Updated thoughts on Wednesday’s severe weather threat

June 21, 2016: Here’s a few quick thoughts on tomorrow’s severe weather threat, as new information keeps coming in.

First, remember, the situation is still fluid. How the afternoon round of significant severe weather plays out will partly be determined by what the morning storms do. Those morning storms will take some of the energy and instability out of the atmosphere, so we have to wait and see where the atmosphere recharges the best. The later the storms stick around, the lower the severe weather risk.

At this point, I think a lot of the morning activity should be out by 9 AM, which does give us plenty of time to recharge the atmosphere. That isn’t good news for us hoping to avoid severe weather in the afternoon. Some potential good news is the severe weather risk for the morning hours seems to be going down.

severe setup 2

The overnight and morning storms will push on the incoming warm front, and it looks like the front will be slowing down some and staying in southern Iowa and Illinois. This means the worst of the morning weather is drifting to the south in the latest model runs.


We’ll likely still get some showers, and possibly some heavy rain, but the threat for high winds and large hail is going down right now. The picture is getting clearer because the storms are starting to sprout up tonight, plus some of the high-resolution short-term models are catching up to the hours we are most curious about, giving us a better picture over the next 12 hours or so.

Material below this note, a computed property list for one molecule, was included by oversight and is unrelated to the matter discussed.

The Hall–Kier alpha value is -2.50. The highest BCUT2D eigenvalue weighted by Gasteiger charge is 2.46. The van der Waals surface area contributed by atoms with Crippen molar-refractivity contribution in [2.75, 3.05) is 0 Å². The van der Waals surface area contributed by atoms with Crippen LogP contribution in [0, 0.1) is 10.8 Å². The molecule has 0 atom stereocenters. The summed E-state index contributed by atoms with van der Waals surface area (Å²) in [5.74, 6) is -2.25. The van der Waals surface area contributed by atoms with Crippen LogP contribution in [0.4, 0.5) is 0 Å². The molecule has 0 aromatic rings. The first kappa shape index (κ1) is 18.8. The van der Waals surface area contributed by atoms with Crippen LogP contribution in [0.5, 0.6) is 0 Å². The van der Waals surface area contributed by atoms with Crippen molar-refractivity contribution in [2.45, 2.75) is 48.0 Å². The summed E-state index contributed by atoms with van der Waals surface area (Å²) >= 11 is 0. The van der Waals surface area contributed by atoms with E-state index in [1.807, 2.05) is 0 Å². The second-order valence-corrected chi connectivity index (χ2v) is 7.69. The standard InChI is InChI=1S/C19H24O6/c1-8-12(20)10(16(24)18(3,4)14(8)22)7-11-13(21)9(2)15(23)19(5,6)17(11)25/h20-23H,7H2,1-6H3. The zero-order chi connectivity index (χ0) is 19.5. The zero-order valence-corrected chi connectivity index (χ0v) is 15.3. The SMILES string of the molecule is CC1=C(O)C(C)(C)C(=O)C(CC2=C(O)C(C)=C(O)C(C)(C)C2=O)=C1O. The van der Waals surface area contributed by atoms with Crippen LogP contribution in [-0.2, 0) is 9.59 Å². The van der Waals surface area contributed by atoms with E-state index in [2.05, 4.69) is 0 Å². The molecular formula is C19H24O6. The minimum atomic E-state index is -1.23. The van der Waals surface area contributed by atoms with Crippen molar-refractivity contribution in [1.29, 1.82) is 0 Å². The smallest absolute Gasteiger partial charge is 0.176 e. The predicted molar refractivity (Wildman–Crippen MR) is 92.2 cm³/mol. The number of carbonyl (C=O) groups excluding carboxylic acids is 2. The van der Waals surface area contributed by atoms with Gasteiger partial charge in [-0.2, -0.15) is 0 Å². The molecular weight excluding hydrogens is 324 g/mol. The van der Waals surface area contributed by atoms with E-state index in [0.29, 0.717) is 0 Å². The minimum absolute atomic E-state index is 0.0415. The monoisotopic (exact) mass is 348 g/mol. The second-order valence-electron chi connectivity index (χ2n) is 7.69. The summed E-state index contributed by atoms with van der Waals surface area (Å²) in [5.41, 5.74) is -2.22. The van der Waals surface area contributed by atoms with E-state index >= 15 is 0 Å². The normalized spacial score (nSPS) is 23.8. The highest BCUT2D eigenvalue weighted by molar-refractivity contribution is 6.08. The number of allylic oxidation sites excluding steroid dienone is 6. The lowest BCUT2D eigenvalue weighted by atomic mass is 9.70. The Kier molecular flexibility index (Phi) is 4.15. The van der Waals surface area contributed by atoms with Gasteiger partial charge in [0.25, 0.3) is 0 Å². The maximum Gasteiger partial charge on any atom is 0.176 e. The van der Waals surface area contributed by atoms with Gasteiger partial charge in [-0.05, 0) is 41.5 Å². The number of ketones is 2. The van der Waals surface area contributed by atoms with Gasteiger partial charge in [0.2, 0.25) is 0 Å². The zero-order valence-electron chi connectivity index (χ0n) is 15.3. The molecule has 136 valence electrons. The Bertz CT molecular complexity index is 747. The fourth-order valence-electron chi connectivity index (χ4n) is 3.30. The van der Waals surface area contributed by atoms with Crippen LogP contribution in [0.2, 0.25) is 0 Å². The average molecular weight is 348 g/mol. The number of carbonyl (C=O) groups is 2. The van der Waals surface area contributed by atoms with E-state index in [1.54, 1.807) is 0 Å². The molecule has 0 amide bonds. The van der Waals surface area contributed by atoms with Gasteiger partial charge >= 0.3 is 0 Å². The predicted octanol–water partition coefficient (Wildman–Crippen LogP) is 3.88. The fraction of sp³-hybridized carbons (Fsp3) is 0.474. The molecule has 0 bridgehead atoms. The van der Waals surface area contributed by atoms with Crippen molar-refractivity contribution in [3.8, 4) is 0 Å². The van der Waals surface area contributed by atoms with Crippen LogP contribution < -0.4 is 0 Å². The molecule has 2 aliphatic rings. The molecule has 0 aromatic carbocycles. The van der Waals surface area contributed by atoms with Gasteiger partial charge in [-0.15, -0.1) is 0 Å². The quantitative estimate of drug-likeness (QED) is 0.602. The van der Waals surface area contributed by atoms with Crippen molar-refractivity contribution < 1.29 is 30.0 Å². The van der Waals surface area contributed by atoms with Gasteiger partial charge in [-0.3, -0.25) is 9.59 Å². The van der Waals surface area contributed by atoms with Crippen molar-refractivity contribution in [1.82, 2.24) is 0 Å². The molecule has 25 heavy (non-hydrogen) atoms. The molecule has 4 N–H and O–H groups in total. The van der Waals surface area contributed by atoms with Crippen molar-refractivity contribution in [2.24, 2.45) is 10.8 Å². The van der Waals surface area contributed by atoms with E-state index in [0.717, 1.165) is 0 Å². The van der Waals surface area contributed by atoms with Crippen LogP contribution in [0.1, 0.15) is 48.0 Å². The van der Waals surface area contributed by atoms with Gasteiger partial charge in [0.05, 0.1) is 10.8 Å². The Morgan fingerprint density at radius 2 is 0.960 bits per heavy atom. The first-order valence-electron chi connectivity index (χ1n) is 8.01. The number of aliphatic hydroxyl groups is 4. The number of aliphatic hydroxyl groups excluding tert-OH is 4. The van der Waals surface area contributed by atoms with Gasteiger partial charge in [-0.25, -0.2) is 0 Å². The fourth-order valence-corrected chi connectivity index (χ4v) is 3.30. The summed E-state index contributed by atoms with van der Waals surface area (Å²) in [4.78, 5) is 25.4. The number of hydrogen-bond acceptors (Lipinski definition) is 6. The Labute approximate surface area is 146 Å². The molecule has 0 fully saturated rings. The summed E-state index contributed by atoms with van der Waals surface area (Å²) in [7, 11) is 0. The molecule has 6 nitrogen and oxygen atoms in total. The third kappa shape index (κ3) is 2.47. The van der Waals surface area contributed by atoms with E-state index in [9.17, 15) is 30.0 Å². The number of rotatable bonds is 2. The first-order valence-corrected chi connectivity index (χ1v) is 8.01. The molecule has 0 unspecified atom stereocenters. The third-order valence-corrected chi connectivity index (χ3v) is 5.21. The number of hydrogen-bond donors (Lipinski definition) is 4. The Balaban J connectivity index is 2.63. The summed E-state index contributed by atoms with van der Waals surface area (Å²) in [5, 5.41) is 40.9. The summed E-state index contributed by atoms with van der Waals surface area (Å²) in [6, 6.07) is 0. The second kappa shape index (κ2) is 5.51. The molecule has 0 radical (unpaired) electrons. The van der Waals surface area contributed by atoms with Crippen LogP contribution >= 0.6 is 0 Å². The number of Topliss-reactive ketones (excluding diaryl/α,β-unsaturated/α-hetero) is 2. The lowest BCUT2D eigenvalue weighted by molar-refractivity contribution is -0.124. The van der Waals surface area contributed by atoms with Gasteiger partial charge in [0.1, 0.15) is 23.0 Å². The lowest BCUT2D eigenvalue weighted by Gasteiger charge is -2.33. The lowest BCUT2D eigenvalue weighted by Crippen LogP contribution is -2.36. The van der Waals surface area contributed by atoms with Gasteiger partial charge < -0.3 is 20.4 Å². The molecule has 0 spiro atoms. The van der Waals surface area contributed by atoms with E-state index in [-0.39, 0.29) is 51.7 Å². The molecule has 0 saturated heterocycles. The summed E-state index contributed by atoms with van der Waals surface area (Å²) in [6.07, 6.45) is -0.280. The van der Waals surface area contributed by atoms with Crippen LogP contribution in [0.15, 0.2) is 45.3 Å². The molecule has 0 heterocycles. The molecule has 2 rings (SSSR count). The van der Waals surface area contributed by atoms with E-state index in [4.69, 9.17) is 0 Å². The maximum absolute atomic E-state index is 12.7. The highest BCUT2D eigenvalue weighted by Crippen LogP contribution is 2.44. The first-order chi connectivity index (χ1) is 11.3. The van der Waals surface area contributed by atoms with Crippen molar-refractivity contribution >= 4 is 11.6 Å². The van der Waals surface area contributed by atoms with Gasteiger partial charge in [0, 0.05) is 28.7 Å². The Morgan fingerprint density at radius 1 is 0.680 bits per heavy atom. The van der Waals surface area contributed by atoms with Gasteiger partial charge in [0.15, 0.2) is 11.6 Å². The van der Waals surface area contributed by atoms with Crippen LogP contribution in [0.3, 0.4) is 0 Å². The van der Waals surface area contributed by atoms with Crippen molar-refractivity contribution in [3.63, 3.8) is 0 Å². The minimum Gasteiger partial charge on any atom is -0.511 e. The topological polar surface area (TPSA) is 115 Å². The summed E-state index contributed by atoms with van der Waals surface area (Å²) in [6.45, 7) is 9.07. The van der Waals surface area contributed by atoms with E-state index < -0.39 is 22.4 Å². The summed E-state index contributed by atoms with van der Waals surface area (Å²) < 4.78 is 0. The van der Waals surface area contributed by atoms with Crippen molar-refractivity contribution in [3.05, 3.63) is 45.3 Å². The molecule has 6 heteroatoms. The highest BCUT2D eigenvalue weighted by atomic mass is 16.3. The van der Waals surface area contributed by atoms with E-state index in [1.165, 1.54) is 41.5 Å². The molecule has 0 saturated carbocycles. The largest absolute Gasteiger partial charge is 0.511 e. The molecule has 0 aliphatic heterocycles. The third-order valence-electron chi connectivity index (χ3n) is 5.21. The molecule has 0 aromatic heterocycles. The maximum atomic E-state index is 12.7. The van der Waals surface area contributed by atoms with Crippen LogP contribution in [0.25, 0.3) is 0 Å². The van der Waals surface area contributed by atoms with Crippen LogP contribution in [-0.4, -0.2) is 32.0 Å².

severe setup 3

As for the afternoon round, the morning storms may help keep the warm front away and keep the instability down for us, which helps limit the severe weather threat for certain areas. However, we can’t rule out explosive storm development yet. Those morning storms won’t keep the front away forever. For now, the risk area could shift to the south and west, away from Rockford but more toward Dixon and Genoa.


Also, strong storms may arrive later in the evening Rockford and areas to the north, during the middle of the evening, rather than the late afternoon.


Even if the severe weather risk starts to move away from certain areas, remember that we are still under a Flash Flood Watch. The air around the Stateline will be flooded with very humid air, so any storms that pop up will be major soakers. We still could be torrential rainfall with 2″/hour for rainfall rates.

alex headlines

Remember to review your severe weather plan, and stay weather aware tomorrow. While the morning threats may be diminishing, the afternoon round could still be explosive. Stay with the 13 Weather Authority for updates both on-air and online at www.wrex.com/weather.


Posted under weather

This post was written by Alex Kirchner on June 21, 2016

Leave a Comment

Name (required)

Email (required)




More Blog Post

Next Post: